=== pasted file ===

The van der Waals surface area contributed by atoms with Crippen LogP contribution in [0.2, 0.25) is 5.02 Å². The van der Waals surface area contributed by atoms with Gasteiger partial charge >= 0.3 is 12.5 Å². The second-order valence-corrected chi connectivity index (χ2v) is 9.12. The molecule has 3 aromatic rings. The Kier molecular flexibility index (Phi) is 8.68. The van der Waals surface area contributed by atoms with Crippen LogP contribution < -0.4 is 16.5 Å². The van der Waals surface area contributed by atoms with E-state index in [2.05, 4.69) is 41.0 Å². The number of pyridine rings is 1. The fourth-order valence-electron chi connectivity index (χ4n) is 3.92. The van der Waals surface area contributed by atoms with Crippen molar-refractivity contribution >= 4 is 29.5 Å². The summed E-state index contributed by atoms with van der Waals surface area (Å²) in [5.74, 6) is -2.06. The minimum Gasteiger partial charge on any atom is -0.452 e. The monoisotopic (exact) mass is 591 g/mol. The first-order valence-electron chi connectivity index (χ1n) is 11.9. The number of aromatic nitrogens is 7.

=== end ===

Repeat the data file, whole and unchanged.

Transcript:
The van der Waals surface area contributed by atoms with Crippen LogP contribution in [0.2, 0.25) is 5.02 Å². The van der Waals surface area contributed by atoms with Gasteiger partial charge >= 0.3 is 12.5 Å². The second-order valence-corrected chi connectivity index (χ2v) is 9.12. The molecule has 3 aromatic rings. The Kier molecular flexibility index (Phi) is 8.68. The van der Waals surface area contributed by atoms with Crippen LogP contribution < -0.4 is 16.5 Å². The van der Waals surface area contributed by atoms with E-state index in [2.05, 4.69) is 41.0 Å². The number of pyridine rings is 1. The fourth-order valence-electron chi connectivity index (χ4n) is 3.92. The van der Waals surface area contributed by atoms with Crippen molar-refractivity contribution >= 4 is 29.5 Å². The summed E-state index contributed by atoms with van der Waals surface area (Å²) in [5.74, 6) is -2.06. The minimum Gasteiger partial charge on any atom is -0.452 e. The monoisotopic (exact) mass is 591 g/mol. The first-order valence-electron chi connectivity index (χ1n) is 11.9. The number of aromatic nitrogens is 7.